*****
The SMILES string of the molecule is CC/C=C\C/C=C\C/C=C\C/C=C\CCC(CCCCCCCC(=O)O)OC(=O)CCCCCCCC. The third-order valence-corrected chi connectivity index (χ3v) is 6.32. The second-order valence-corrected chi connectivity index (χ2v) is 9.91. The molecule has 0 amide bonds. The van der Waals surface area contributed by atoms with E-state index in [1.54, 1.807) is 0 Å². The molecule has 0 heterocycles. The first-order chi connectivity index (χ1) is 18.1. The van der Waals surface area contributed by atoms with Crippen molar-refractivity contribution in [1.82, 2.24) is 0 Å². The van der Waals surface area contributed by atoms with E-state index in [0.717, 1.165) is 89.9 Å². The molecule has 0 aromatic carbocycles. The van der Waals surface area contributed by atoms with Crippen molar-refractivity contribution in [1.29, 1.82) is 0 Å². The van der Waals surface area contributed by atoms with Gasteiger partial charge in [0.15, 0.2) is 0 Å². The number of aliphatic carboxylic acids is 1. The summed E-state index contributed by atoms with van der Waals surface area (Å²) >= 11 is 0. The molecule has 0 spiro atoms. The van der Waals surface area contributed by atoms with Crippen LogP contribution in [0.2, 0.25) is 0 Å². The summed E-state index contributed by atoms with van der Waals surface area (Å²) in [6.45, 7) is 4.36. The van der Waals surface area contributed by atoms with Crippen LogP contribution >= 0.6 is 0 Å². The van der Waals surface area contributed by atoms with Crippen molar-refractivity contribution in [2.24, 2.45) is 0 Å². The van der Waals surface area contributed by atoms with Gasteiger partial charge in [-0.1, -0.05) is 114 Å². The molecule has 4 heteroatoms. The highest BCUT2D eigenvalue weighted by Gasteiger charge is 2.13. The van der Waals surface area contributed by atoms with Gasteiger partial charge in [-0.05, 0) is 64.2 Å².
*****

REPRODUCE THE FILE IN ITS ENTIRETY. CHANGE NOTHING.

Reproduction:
The SMILES string of the molecule is CC/C=C\C/C=C\C/C=C\C/C=C\CCC(CCCCCCCC(=O)O)OC(=O)CCCCCCCC. The third-order valence-corrected chi connectivity index (χ3v) is 6.32. The second-order valence-corrected chi connectivity index (χ2v) is 9.91. The molecule has 0 amide bonds. The van der Waals surface area contributed by atoms with E-state index in [1.54, 1.807) is 0 Å². The molecule has 0 heterocycles. The first-order chi connectivity index (χ1) is 18.1. The van der Waals surface area contributed by atoms with Crippen molar-refractivity contribution in [1.82, 2.24) is 0 Å². The van der Waals surface area contributed by atoms with E-state index in [0.717, 1.165) is 89.9 Å². The molecule has 0 aromatic carbocycles. The van der Waals surface area contributed by atoms with Crippen molar-refractivity contribution in [1.29, 1.82) is 0 Å². The van der Waals surface area contributed by atoms with Gasteiger partial charge in [0.15, 0.2) is 0 Å². The number of aliphatic carboxylic acids is 1. The summed E-state index contributed by atoms with van der Waals surface area (Å²) >= 11 is 0. The molecule has 0 spiro atoms. The van der Waals surface area contributed by atoms with Crippen LogP contribution in [0.2, 0.25) is 0 Å². The summed E-state index contributed by atoms with van der Waals surface area (Å²) in [6.45, 7) is 4.36. The van der Waals surface area contributed by atoms with Crippen LogP contribution >= 0.6 is 0 Å². The van der Waals surface area contributed by atoms with Crippen molar-refractivity contribution in [2.24, 2.45) is 0 Å². The van der Waals surface area contributed by atoms with Gasteiger partial charge in [-0.1, -0.05) is 114 Å². The molecule has 4 heteroatoms. The highest BCUT2D eigenvalue weighted by Gasteiger charge is 2.13. The van der Waals surface area contributed by atoms with Gasteiger partial charge in [-0.05, 0) is 64.2 Å².